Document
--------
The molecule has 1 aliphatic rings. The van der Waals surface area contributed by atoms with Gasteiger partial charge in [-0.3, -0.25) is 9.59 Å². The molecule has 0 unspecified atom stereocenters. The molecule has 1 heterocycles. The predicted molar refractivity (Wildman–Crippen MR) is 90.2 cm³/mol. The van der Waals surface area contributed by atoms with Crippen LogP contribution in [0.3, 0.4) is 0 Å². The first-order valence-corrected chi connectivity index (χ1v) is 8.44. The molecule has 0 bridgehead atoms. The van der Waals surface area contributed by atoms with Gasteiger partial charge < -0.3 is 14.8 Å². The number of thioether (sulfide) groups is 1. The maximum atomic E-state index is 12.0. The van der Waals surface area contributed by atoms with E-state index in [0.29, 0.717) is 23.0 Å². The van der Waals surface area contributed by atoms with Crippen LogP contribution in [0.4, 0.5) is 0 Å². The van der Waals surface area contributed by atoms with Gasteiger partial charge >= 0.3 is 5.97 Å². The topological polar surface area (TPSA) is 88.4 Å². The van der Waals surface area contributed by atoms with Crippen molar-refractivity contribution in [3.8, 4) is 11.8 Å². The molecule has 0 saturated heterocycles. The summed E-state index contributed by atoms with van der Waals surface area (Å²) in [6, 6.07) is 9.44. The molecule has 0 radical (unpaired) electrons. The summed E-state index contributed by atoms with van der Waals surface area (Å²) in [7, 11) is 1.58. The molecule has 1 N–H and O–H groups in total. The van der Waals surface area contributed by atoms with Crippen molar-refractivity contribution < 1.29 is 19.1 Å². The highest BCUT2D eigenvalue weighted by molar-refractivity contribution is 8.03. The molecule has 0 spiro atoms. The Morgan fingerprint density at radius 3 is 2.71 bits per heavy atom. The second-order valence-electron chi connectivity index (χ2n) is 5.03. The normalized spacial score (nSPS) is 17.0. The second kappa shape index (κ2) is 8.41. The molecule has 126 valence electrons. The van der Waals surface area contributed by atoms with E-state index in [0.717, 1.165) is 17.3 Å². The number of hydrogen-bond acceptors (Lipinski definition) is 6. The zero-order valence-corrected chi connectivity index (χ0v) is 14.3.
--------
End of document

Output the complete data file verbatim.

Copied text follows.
The molecule has 1 aliphatic rings. The van der Waals surface area contributed by atoms with Gasteiger partial charge in [-0.3, -0.25) is 9.59 Å². The molecule has 0 unspecified atom stereocenters. The molecule has 1 heterocycles. The predicted molar refractivity (Wildman–Crippen MR) is 90.2 cm³/mol. The van der Waals surface area contributed by atoms with Crippen LogP contribution in [0.3, 0.4) is 0 Å². The first-order valence-corrected chi connectivity index (χ1v) is 8.44. The molecule has 0 bridgehead atoms. The van der Waals surface area contributed by atoms with Gasteiger partial charge < -0.3 is 14.8 Å². The number of thioether (sulfide) groups is 1. The maximum atomic E-state index is 12.0. The van der Waals surface area contributed by atoms with E-state index in [0.29, 0.717) is 23.0 Å². The van der Waals surface area contributed by atoms with Crippen LogP contribution in [0.4, 0.5) is 0 Å². The van der Waals surface area contributed by atoms with Gasteiger partial charge >= 0.3 is 5.97 Å². The topological polar surface area (TPSA) is 88.4 Å². The van der Waals surface area contributed by atoms with Crippen molar-refractivity contribution in [3.8, 4) is 11.8 Å². The molecule has 0 saturated heterocycles. The summed E-state index contributed by atoms with van der Waals surface area (Å²) in [6, 6.07) is 9.44. The molecule has 0 radical (unpaired) electrons. The summed E-state index contributed by atoms with van der Waals surface area (Å²) in [7, 11) is 1.58. The molecule has 1 N–H and O–H groups in total. The van der Waals surface area contributed by atoms with Crippen molar-refractivity contribution < 1.29 is 19.1 Å². The highest BCUT2D eigenvalue weighted by molar-refractivity contribution is 8.03. The molecule has 0 spiro atoms. The Morgan fingerprint density at radius 3 is 2.71 bits per heavy atom. The second-order valence-electron chi connectivity index (χ2n) is 5.03. The normalized spacial score (nSPS) is 17.0. The second kappa shape index (κ2) is 8.41. The molecule has 126 valence electrons. The van der Waals surface area contributed by atoms with E-state index in [0.717, 1.165) is 17.3 Å². The number of hydrogen-bond acceptors (Lipinski definition) is 6. The zero-order valence-corrected chi connectivity index (χ0v) is 14.3.